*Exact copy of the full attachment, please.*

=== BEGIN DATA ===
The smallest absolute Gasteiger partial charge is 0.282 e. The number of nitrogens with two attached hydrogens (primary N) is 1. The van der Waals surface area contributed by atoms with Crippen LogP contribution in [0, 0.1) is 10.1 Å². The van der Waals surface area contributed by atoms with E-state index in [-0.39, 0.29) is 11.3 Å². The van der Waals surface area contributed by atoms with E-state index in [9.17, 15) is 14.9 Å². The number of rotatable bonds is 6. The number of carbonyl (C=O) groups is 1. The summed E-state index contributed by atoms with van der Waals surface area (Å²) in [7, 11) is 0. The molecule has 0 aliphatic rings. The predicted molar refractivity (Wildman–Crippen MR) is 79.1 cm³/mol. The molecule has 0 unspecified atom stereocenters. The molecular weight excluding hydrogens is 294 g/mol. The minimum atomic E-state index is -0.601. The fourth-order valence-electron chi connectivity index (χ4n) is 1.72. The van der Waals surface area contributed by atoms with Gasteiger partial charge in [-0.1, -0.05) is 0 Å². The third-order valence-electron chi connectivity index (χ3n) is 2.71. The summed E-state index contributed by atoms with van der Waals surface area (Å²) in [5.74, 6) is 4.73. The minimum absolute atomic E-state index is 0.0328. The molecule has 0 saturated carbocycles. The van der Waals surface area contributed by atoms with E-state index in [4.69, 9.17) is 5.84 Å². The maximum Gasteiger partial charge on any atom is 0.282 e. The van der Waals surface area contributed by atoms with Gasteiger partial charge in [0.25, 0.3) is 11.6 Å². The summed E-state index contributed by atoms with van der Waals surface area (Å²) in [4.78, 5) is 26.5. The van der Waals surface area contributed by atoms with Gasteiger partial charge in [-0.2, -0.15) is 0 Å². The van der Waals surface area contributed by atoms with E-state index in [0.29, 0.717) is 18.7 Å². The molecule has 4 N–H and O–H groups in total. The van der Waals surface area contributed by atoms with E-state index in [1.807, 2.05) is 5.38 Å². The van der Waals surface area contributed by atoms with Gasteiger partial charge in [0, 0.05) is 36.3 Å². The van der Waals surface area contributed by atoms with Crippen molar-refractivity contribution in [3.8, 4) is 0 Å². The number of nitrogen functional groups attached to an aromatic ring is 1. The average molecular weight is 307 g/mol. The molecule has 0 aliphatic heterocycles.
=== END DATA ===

The smallest absolute Gasteiger partial charge is 0.282 e. The number of nitrogens with two attached hydrogens (primary N) is 1. The van der Waals surface area contributed by atoms with Crippen LogP contribution in [0, 0.1) is 10.1 Å². The van der Waals surface area contributed by atoms with E-state index in [-0.39, 0.29) is 11.3 Å². The van der Waals surface area contributed by atoms with E-state index in [9.17, 15) is 14.9 Å². The number of rotatable bonds is 6. The number of carbonyl (C=O) groups is 1. The summed E-state index contributed by atoms with van der Waals surface area (Å²) in [7, 11) is 0. The molecule has 0 aliphatic rings. The predicted molar refractivity (Wildman–Crippen MR) is 79.1 cm³/mol. The molecule has 0 unspecified atom stereocenters. The molecular weight excluding hydrogens is 294 g/mol. The minimum atomic E-state index is -0.601. The fourth-order valence-electron chi connectivity index (χ4n) is 1.72. The van der Waals surface area contributed by atoms with Gasteiger partial charge in [-0.1, -0.05) is 0 Å². The third-order valence-electron chi connectivity index (χ3n) is 2.71. The summed E-state index contributed by atoms with van der Waals surface area (Å²) in [5.74, 6) is 4.73. The minimum absolute atomic E-state index is 0.0328. The molecule has 0 saturated carbocycles. The van der Waals surface area contributed by atoms with E-state index in [4.69, 9.17) is 5.84 Å². The maximum Gasteiger partial charge on any atom is 0.282 e. The van der Waals surface area contributed by atoms with Gasteiger partial charge in [0.25, 0.3) is 11.6 Å². The summed E-state index contributed by atoms with van der Waals surface area (Å²) in [4.78, 5) is 26.5. The van der Waals surface area contributed by atoms with Gasteiger partial charge in [-0.2, -0.15) is 0 Å². The van der Waals surface area contributed by atoms with E-state index in [0.29, 0.717) is 18.7 Å². The molecule has 4 N–H and O–H groups in total. The van der Waals surface area contributed by atoms with E-state index in [1.807, 2.05) is 5.38 Å². The van der Waals surface area contributed by atoms with Gasteiger partial charge in [0, 0.05) is 36.3 Å². The van der Waals surface area contributed by atoms with Crippen molar-refractivity contribution in [3.8, 4) is 0 Å². The number of nitrogen functional groups attached to an aromatic ring is 1. The average molecular weight is 307 g/mol. The molecule has 0 aliphatic heterocycles.